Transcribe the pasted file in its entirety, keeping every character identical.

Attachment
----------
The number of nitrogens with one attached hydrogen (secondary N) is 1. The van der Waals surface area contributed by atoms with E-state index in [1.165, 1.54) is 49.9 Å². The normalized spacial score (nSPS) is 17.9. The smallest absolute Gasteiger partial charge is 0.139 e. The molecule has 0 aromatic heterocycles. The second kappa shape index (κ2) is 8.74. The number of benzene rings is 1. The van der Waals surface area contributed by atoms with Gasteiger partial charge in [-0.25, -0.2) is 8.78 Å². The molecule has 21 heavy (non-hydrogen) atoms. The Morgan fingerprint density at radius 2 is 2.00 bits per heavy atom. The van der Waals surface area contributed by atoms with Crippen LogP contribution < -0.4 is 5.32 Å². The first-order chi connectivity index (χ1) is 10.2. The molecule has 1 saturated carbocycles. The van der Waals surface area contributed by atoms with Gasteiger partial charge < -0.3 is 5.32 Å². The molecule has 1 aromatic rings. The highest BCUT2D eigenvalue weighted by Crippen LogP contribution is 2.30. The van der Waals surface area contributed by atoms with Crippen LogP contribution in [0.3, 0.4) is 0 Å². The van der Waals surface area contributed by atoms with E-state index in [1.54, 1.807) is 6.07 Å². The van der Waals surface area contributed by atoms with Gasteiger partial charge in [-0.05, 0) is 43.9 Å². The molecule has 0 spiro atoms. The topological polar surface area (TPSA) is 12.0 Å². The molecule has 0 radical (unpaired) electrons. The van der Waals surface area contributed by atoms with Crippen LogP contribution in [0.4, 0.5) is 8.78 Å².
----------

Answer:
The number of nitrogens with one attached hydrogen (secondary N) is 1. The van der Waals surface area contributed by atoms with E-state index in [1.165, 1.54) is 49.9 Å². The normalized spacial score (nSPS) is 17.9. The smallest absolute Gasteiger partial charge is 0.139 e. The molecule has 0 aromatic heterocycles. The second kappa shape index (κ2) is 8.74. The number of benzene rings is 1. The van der Waals surface area contributed by atoms with Gasteiger partial charge in [-0.25, -0.2) is 8.78 Å². The molecule has 21 heavy (non-hydrogen) atoms. The Morgan fingerprint density at radius 2 is 2.00 bits per heavy atom. The van der Waals surface area contributed by atoms with Crippen LogP contribution < -0.4 is 5.32 Å². The first-order chi connectivity index (χ1) is 10.2. The molecule has 1 saturated carbocycles. The van der Waals surface area contributed by atoms with Gasteiger partial charge < -0.3 is 5.32 Å². The molecule has 1 aromatic rings. The highest BCUT2D eigenvalue weighted by Crippen LogP contribution is 2.30. The van der Waals surface area contributed by atoms with Crippen LogP contribution in [0.3, 0.4) is 0 Å². The van der Waals surface area contributed by atoms with E-state index in [1.54, 1.807) is 6.07 Å². The van der Waals surface area contributed by atoms with Gasteiger partial charge in [-0.05, 0) is 43.9 Å². The molecule has 0 spiro atoms. The topological polar surface area (TPSA) is 12.0 Å². The molecule has 0 radical (unpaired) electrons. The van der Waals surface area contributed by atoms with Crippen LogP contribution in [0.4, 0.5) is 8.78 Å².